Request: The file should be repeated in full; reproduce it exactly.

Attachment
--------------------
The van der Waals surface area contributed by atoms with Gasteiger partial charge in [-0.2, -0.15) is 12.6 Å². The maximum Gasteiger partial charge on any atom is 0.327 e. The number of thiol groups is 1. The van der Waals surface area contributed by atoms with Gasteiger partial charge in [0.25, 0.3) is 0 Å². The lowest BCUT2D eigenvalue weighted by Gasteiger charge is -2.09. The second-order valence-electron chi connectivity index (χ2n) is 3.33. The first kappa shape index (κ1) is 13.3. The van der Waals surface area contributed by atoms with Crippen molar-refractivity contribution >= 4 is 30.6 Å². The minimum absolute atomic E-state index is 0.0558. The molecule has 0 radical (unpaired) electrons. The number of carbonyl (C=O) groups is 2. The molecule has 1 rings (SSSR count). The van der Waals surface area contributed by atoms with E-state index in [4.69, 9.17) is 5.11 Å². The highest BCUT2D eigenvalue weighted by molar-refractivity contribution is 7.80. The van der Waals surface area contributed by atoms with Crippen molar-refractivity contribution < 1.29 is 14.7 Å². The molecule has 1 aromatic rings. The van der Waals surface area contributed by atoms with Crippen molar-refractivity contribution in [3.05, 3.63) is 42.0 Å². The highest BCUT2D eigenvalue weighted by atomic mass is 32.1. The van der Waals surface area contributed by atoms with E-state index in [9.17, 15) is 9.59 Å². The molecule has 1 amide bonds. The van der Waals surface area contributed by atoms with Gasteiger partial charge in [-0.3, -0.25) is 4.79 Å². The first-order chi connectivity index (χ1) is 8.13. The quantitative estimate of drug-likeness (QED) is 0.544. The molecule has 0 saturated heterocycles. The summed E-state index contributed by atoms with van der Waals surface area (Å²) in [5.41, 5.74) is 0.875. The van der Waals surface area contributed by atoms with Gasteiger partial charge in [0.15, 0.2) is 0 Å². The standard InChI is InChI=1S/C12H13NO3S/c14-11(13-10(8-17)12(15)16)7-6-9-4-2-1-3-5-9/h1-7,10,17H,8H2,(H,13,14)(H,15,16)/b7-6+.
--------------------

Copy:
The van der Waals surface area contributed by atoms with Gasteiger partial charge in [-0.2, -0.15) is 12.6 Å². The maximum Gasteiger partial charge on any atom is 0.327 e. The number of thiol groups is 1. The van der Waals surface area contributed by atoms with Gasteiger partial charge in [0.25, 0.3) is 0 Å². The lowest BCUT2D eigenvalue weighted by Gasteiger charge is -2.09. The second-order valence-electron chi connectivity index (χ2n) is 3.33. The first kappa shape index (κ1) is 13.3. The van der Waals surface area contributed by atoms with Crippen molar-refractivity contribution >= 4 is 30.6 Å². The minimum absolute atomic E-state index is 0.0558. The molecule has 0 radical (unpaired) electrons. The number of carbonyl (C=O) groups is 2. The molecule has 1 rings (SSSR count). The van der Waals surface area contributed by atoms with E-state index in [4.69, 9.17) is 5.11 Å². The highest BCUT2D eigenvalue weighted by molar-refractivity contribution is 7.80. The van der Waals surface area contributed by atoms with Crippen molar-refractivity contribution < 1.29 is 14.7 Å². The molecule has 1 aromatic rings. The van der Waals surface area contributed by atoms with Crippen molar-refractivity contribution in [3.05, 3.63) is 42.0 Å². The highest BCUT2D eigenvalue weighted by atomic mass is 32.1. The van der Waals surface area contributed by atoms with E-state index in [9.17, 15) is 9.59 Å². The molecule has 1 amide bonds. The van der Waals surface area contributed by atoms with Gasteiger partial charge in [-0.3, -0.25) is 4.79 Å². The first-order chi connectivity index (χ1) is 8.13. The quantitative estimate of drug-likeness (QED) is 0.544. The molecule has 0 saturated heterocycles. The summed E-state index contributed by atoms with van der Waals surface area (Å²) in [5.41, 5.74) is 0.875. The van der Waals surface area contributed by atoms with Gasteiger partial charge in [0.15, 0.2) is 0 Å². The standard InChI is InChI=1S/C12H13NO3S/c14-11(13-10(8-17)12(15)16)7-6-9-4-2-1-3-5-9/h1-7,10,17H,8H2,(H,13,14)(H,15,16)/b7-6+.